Website of Jo Kanamori/Noism Company Niigata
Website of the Tokyo Ballet
Website of Yuri Possokhov
Website of the Bolshoi Theatre
Website of the Stanislavsky and Nemirovich-Danchenko Moscow Music Theatre
Videos: “Giselle” – Teaser
“Giselle”- Excerpt Act I
  “Giselle” – Excerpt Act II
  “In the Dutch Mountains” – Trailer
  “KAGUYAHIME” – Excerpt Act I
  “KAGUYAHIME”- Trailer
  The full version of “KAGUYAHIME” can be watched on MediciTV.
  “The Queen of Spades” – Premiere
  Open Reherasal of “Class-Concert”, June 9, 2023
Photos: 1. Bolshoi Theatre © Damir Yusupov
2. Statuette of the Prix Benois de la Danse, design by Igor Ustinov © Benois Center
3. Bolshoi Theatre © Damir Yusupov
Editing: Kayla Kauffman

At a Gallop

“The Pygmalion Effect”
Hungarian National Ballet
Hungarian State Opera
Budapest, Hungary
June 01, 2024 (matinee)

by Ilona Landgraf
Copyright © 2024 by Ilona Landgraf

1. A.Szegő (Holmes) and ensemble, “The Pygmalion Effect” by B.Eifman, Hungarian National Ballet 2024 © V.Berecz/Hungarian State Opera Boris Eifman’s The Pygmalion Effect took my breath away. The dancers of the Hungarian National Ballet whizzed through two, at times terrifically fast, acts and then appeared at the curtain call as if they had merely finished warming up. Hats off! Budapest’s audience has loved the ballet, which was created for Eifman’s home company in St. Petersburg in 2019 and has been in the Hungarian National Ballet’s repertory since June 2023. At Saturday’s matinee, the house was packed to the roof.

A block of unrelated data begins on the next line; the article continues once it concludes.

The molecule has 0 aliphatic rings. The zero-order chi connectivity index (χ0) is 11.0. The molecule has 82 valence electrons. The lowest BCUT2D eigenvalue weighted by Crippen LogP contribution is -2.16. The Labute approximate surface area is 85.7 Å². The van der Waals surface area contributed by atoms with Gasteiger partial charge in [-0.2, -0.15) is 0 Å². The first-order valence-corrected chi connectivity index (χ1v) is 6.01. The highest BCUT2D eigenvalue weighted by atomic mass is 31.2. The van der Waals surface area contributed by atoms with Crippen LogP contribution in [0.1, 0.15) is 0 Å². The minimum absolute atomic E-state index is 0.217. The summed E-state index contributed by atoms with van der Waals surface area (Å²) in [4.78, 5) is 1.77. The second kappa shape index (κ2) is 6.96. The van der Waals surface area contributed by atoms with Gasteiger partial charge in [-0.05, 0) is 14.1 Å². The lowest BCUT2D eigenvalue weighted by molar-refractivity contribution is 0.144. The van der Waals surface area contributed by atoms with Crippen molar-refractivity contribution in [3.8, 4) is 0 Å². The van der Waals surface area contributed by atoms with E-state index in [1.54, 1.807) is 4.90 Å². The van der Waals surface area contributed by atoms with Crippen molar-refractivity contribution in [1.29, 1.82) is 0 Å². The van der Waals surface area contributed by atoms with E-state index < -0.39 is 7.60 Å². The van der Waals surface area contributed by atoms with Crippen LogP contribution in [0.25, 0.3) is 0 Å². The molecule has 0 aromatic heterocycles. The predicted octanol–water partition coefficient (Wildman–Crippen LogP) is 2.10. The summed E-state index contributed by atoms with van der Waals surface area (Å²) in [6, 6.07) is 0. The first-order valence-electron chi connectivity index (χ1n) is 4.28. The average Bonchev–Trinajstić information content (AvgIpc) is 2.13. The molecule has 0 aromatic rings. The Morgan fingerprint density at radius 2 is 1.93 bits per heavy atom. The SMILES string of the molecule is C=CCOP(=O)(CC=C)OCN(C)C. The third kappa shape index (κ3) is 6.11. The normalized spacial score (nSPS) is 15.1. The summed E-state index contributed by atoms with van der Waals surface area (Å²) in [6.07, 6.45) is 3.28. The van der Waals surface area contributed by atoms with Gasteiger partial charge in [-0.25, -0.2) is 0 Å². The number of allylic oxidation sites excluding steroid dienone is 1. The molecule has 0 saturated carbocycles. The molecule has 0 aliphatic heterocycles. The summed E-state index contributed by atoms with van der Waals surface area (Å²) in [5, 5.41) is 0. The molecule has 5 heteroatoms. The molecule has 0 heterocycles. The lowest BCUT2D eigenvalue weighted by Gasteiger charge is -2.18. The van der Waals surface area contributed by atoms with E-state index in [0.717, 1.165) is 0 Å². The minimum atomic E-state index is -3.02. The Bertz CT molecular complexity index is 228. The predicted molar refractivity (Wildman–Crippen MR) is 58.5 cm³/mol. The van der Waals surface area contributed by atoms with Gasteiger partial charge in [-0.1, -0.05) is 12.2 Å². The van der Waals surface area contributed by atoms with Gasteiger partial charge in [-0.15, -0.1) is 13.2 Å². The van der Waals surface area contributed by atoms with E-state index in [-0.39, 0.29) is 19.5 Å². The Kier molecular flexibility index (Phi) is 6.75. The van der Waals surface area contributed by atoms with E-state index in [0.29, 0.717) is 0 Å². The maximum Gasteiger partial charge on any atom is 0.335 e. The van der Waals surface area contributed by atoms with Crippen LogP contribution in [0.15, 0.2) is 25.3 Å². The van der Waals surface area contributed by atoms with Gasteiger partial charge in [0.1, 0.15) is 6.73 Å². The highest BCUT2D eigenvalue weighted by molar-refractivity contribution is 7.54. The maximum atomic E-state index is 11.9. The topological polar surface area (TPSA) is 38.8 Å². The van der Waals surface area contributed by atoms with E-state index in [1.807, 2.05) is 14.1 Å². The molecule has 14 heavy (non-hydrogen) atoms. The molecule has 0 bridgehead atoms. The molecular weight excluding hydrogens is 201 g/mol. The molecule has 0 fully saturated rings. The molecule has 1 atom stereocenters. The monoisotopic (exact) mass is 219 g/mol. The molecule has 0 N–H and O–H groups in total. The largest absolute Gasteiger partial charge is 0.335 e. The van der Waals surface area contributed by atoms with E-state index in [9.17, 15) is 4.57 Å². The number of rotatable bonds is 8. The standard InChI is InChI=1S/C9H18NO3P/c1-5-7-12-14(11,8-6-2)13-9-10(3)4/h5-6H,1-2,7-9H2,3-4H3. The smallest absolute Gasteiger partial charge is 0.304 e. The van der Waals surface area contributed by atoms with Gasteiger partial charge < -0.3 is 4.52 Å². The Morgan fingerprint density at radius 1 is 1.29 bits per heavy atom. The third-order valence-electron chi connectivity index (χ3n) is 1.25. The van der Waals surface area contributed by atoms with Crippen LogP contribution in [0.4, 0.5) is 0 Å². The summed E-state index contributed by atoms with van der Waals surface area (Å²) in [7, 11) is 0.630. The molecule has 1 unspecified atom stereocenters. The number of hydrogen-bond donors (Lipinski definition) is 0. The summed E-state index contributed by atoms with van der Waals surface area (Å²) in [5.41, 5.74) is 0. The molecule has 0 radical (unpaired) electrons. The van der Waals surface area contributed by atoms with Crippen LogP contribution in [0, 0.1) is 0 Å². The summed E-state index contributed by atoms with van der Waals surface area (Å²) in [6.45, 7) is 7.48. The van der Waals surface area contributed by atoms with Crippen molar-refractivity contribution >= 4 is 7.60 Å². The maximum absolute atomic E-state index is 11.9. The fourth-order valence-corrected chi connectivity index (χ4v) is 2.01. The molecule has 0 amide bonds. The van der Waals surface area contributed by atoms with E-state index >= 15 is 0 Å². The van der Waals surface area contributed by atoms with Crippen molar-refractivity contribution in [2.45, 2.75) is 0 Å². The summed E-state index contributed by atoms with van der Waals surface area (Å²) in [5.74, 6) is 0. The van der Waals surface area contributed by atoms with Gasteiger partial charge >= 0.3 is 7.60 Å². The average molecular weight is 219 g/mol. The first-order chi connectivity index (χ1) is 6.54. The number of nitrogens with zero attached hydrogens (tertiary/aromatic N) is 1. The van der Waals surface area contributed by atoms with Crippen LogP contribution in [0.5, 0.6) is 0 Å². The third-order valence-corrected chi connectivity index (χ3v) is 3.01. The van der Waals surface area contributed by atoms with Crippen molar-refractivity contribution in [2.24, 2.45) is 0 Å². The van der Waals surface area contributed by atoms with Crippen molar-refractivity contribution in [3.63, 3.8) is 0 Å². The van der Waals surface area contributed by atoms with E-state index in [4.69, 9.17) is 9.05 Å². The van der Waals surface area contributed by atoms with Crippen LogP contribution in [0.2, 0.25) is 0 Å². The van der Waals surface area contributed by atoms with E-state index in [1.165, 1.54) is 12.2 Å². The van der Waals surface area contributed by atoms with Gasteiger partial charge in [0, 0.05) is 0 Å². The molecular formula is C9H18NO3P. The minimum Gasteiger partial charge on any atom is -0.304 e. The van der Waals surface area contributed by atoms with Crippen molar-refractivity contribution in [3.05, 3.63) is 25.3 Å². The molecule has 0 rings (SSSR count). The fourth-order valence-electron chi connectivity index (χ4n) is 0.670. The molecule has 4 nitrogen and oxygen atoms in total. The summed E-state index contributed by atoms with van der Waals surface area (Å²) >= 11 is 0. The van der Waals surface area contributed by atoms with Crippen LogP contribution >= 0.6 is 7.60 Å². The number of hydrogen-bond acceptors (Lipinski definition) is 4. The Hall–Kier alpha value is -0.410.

Greek mythology has two Pygmalions; one was the son of King Belus of Tyros, and the other is from Ovid’s Metamorphoses and was a sculptor who fell in love with his creation. This creation—a statue of a woman who was later called Galatea—subsequently came to life. Eifman took inspiration from Ovid’s Pygmalion and the so-called Pygmalion Effect, a psychological phenomenon that was observed in classrooms showing that a teacher’s anticipated judgments about students will cause them to become true. (more…)

Exemplary

“Little Corsaire”
Hungarian National Ballet Institute and Hungarian National Ballet
Eiffel Art Studios
Budapest, Hungary
May 31, 2024

by Ilona Landgraf
Copyright © 2024 by Ilona Landgraf

1. L.Berki, Z.E.Albert, and J.É.Pollák (Odalisques), “Little Corsaire” by O.Chernakova et al., Hungarian National Ballet Institute & Hungarian National Ballet 2024 © A.Nagy/Hungarian State Opera The best way to nurture young talent and groom a new generation of dance enthusiasts is a concern for many ballet companies. The Hungarian National Ballet and its affiliated Ballet Institute have pursued an impressive strategy to address this issue. Last weekend, they premiered the third children’s production in a row, Little Corsaire, at Eiffel Art Studios. The first series of four performances gave students of various ages ample opportunities to present their skills to the public, which at this premiere consisted of family, friends, and many young children with their parents. The scenes that I observed in the atrium during the break proved that the project has yielded the desired results. Toddlers copied dance steps, and girls—already wearing tutus upon arrival—bounced about excitedly. In a corner behind the old steam locomotive (reminiscent of the venue’s historic role as Northern Railway Maintenance and Engineering Works), the young artists posed for photos with even younger admirers. Some children’s eyes were shining, and hopefully, some of those youngsters will be drawn to the ballet barre too. (more…)